Marx at work in her Cherokee Street studio.
Lauren Marx grew up wanting to be a zoologist. When she realized that profession also came with a lot of biology labs and science classes, admittedly not her strong suit, she had to regroup. Which is how she ended up with a B.F.A. from Webster University. This fine arts background, coupled with her love of animals, are partially responsible for her successful career as an artist, one who specializes in self-described “gory animal prettiness” to be exact.
The other part responsible for this burgeoning art career? Her family. For one, Marx comes from a long line of artists, a great-grandfather who was a painter, a grandfather who was a printmaker, a mother who was an artist. Said grandfather not only gave Marx the artistic gene, he also influenced Marx’s subject matter – whether he knew it or not- because his dining room was adorned in the work of John James Audubon. Marx would stare at these prints as a child and file them away for future use.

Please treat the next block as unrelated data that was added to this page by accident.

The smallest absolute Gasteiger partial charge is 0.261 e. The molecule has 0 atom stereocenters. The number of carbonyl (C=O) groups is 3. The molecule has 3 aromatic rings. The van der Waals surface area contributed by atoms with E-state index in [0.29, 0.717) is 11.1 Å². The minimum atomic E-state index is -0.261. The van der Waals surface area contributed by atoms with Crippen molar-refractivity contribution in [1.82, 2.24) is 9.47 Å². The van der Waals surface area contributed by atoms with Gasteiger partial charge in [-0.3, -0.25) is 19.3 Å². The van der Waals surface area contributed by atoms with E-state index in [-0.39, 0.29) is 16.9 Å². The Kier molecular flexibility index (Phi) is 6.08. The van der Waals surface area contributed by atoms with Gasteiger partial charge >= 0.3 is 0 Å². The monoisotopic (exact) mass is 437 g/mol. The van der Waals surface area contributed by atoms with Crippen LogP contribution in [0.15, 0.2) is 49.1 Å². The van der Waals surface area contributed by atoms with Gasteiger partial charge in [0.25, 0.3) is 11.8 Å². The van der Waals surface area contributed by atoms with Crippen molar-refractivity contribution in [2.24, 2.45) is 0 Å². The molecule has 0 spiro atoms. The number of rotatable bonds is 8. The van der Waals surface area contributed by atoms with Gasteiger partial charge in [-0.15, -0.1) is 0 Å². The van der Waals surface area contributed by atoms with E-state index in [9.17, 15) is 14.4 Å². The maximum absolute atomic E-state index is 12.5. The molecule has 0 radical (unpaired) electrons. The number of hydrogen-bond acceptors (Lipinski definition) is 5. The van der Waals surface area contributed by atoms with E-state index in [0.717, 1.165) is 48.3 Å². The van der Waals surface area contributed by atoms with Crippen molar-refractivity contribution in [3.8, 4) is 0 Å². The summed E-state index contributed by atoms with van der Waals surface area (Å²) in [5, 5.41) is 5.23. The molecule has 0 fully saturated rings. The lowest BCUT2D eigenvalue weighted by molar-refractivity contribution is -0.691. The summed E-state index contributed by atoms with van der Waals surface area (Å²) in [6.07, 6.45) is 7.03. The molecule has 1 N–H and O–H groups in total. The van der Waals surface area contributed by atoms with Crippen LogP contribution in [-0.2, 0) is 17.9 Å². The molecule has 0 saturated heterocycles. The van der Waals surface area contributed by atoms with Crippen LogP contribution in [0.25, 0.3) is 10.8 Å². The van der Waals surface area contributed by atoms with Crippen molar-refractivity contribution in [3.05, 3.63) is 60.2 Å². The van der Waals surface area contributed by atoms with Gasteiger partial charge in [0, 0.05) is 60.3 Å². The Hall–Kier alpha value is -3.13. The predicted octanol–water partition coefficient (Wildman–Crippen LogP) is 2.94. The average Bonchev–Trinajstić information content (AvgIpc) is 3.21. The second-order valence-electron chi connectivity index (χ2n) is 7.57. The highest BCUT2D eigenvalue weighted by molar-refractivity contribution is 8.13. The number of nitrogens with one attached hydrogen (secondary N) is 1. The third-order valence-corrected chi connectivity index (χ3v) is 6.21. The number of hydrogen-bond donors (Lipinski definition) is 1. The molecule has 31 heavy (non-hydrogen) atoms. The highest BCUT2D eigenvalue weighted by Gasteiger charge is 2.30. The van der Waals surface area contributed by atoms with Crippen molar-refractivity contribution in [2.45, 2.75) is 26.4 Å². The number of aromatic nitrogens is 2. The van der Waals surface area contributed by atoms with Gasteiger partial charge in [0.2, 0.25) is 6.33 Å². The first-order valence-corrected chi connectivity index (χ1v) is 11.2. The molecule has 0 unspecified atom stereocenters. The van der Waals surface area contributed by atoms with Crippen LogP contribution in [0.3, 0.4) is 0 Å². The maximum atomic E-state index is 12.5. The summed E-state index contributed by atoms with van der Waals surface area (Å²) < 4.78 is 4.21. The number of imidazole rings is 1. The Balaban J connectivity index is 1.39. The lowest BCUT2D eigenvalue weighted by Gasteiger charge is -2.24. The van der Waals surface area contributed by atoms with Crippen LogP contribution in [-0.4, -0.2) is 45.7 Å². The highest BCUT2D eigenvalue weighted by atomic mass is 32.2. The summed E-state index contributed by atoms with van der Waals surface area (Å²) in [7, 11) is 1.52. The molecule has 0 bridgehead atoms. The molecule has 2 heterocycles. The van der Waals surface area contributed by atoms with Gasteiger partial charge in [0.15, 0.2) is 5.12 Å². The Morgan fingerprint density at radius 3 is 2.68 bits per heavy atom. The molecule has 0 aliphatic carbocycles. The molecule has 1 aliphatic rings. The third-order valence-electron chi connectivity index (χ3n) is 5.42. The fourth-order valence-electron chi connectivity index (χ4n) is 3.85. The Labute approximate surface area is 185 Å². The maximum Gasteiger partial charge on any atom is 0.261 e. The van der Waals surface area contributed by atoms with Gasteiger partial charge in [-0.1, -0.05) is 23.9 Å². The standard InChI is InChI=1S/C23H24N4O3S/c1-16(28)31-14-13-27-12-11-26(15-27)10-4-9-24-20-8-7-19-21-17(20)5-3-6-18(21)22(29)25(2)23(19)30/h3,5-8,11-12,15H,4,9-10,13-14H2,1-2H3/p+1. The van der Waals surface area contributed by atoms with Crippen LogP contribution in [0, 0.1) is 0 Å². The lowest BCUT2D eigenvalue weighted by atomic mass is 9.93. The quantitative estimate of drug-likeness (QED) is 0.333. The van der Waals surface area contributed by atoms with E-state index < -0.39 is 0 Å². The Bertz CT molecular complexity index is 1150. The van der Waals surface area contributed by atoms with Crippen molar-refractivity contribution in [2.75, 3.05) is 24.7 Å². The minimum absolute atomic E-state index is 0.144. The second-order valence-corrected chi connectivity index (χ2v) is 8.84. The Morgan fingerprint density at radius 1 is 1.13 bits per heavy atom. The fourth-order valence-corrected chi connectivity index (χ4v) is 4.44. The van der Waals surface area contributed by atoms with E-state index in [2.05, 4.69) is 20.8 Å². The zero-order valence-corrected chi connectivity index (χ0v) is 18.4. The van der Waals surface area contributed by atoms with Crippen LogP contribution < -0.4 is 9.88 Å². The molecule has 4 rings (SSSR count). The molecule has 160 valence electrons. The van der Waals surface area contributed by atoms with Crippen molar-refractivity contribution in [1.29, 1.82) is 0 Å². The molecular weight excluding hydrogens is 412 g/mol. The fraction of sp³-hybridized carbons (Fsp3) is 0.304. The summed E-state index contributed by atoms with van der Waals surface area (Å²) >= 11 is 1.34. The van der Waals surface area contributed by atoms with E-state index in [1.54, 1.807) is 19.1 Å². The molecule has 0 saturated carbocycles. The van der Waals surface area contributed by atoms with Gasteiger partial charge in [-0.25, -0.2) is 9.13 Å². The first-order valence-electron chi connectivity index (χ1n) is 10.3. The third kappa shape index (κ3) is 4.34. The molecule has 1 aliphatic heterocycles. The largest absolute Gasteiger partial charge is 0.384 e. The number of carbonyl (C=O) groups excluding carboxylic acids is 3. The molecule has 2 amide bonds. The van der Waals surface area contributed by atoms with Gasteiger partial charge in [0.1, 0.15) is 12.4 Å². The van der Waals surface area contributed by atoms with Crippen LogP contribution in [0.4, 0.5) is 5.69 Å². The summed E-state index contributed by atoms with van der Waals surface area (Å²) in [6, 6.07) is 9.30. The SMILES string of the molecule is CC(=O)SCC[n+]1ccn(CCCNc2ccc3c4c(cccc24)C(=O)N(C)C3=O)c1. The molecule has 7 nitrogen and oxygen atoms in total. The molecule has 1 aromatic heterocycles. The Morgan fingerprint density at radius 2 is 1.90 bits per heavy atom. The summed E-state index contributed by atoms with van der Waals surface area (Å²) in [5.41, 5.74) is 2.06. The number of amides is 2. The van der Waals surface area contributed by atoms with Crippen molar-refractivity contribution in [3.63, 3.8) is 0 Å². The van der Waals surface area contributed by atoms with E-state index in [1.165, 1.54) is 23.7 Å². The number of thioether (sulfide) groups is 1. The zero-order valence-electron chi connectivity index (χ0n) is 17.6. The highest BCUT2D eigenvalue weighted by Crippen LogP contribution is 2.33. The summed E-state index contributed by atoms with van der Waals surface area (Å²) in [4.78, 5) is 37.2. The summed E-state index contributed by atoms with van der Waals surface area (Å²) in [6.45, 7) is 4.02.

Audubon, in case you aren’t familiar, was an American naturalist and painter and the first person to create an illustrated natural history book, specifically known for it’s detailed illustrations of birds in their natural habitat. This gained him fame and notoriety in the late 19th century and is why his is the name behind the Audubon Society, an organization dedicated to wildlife conservation that was incorporated in 1905.
Audubon’s work still plays a role in Marx’s art. Some vintage Audubon prints that she found in an antique store on Cherokee Street are stacked neatly on her desk, serving as inspiration. Evidence of his style is apparent in the composition, details and color palette of Marx’s work too. Like Audubon, her work is very intricate and anatomically accurate, but instead of birds being perched on a branch somewhat wholesomely, as Audubon painted them, Marx depicts her animal subjects eating their prey, blood and guts also shown in all their natural glory.
Inspiration abounds on Marx’s desk.